East­side swag­ger

Ea­gles have met­tle of a cham­pi­onship team

The Covington News - - FRONT PAGE - SHAKEEM HOLLOWAY shol­loway@cov­news.com

Ea­gles have what it takes to be a cham­pi­onship team for the ages

Any cham­pi­onship team in any sport will tell you that to win a cham­pi­onship every­body has to buy in and every­body has to un­der­stand their role. Some play­ers on cham­pi­onship teams don’t like each other (Hi Shaq and Kobe), but they still work to­gether for the com­mon goal – a cham­pi­onship. This year’s East­side base­ball team hasn’t won a cham­pi­onship yet, but the Ea­gles are play­ing with the swag­ger and con­fi­dence of a cham­pi­onship team.

Swag­ger and con­fi­dence isn’t a tan­gi­ble statis­tic that you can see or judge the value of. Both swag­ger and con­fi­dence are im­mea­sur­able in­tan­gi­ble val­ues that have a ma­jor im­pact on team suc­cess. You can see both in East­side. They don’t brag or boast, but just look­ing at their faces and judg­ing from their ac­tions they look like a team that be­lieves it’s the best team on the di­a­mond no mat­ter who the com­pe­ti­tion is.

“It comes from work­ing hard with a man next to you,” Bruce Evans, Eats­side head coach, said about the ori­gins of his team’s con­fi­dence. “When every­body on this team has some­thing in­vested in get­ting to a cer­tain goal or play­ing a game and go­ing about the game a cer­tain way and they work hard for that ev­ery­day, they kill their self out there ev­ery­day for each other they care about each other and when you care about the man next to you, you got all the con­fi­dence in the world he’s go­ing to come through.”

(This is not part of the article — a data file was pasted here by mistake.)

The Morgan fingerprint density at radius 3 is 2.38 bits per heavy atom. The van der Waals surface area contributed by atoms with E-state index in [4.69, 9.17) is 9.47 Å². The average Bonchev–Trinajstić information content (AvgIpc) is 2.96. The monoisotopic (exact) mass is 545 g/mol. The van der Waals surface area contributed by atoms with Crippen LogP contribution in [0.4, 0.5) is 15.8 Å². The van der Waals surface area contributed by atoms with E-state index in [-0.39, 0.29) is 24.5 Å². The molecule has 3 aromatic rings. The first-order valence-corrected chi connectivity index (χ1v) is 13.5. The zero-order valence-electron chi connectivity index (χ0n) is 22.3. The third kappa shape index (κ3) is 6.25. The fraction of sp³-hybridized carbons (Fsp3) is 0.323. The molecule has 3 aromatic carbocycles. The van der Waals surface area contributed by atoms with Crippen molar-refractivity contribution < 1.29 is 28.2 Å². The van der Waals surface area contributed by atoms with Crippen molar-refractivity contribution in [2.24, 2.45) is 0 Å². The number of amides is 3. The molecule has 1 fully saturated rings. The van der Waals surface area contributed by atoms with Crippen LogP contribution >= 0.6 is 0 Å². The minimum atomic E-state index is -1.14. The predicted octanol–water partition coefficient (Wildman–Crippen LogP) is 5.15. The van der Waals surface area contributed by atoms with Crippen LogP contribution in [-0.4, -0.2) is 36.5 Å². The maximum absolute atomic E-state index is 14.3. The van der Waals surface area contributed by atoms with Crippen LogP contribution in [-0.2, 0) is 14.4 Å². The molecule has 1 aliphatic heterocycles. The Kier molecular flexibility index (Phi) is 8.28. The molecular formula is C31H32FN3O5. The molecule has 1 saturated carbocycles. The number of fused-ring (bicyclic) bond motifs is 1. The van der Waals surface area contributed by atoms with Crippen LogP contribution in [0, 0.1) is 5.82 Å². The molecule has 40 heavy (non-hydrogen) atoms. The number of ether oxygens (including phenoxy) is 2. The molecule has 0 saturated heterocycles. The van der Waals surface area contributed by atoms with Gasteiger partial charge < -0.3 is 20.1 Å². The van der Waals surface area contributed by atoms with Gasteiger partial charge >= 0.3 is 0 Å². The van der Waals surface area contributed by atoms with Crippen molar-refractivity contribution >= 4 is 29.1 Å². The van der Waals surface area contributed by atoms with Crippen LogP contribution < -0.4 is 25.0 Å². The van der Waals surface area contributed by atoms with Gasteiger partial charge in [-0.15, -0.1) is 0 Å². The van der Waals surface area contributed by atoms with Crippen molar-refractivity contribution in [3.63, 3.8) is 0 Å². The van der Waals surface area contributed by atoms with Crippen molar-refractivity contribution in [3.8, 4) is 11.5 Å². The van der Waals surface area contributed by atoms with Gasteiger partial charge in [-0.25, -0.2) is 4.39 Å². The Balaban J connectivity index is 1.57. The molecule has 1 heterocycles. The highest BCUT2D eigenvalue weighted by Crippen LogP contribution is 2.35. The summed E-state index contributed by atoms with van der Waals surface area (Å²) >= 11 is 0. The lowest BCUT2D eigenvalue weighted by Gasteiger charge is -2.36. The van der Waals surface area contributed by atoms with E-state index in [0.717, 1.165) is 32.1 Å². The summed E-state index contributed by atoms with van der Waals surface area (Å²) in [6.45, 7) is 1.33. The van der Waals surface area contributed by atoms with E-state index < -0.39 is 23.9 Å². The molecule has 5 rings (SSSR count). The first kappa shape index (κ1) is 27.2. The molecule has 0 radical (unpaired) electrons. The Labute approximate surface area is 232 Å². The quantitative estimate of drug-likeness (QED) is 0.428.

The Ea­gles are com­ing off a big se­ries sweep (20) against Wal­nut Grove that gave East­side a onegame lead for sec­ond place on their side of Re­gion 4-AAAA. With just four games left, all the Ea­gles have to do is win three of four to keep their po­si­tion.

To get its sec­ond win, the se­ries clincher, East­side’s bats were cru­cial as they outhit Wal­nut Grove to win 11-6. They ran a lot of plays against the War­riors Thurs­day and they were all ex­e­cuted prop­erly, Evans says. That starts with con­fi­dence.

“When I as a coach have that con­fi­dence in my guys to know they’re gon’ do that (ex­e­cute) they know I’ve got con­fi­dence in ‘em or I wouldn’t call it. It just kind of builds off each other,” Evans said. “They see that I’ve got con­fi­dence in them and I see they’ve got con­fi­dence in me and the other coaches. Every­body’s got con­fi­dence in each other. We start hav­ing each other’s back go­ing af­ter it and that’s what builds it (con­fi­dence). That’s the team we want right there on the field.”

Bunting and know­ing when to bunt is a spe­cialty for Evans. It’s a tool the Ea­gles use to man­u­fac­ture runs and also to pre­vent outs and keep run­ners on base. Josh Sims and Hunter Bal­lard laid down to per­fect bunts to­ward the third base­line on Thurs­day and it just looked rou­tine to them.

“I wish I could tell you the magic po­tion. If it was one I’d bot­tle that thing up and sell it,” Evans laughed.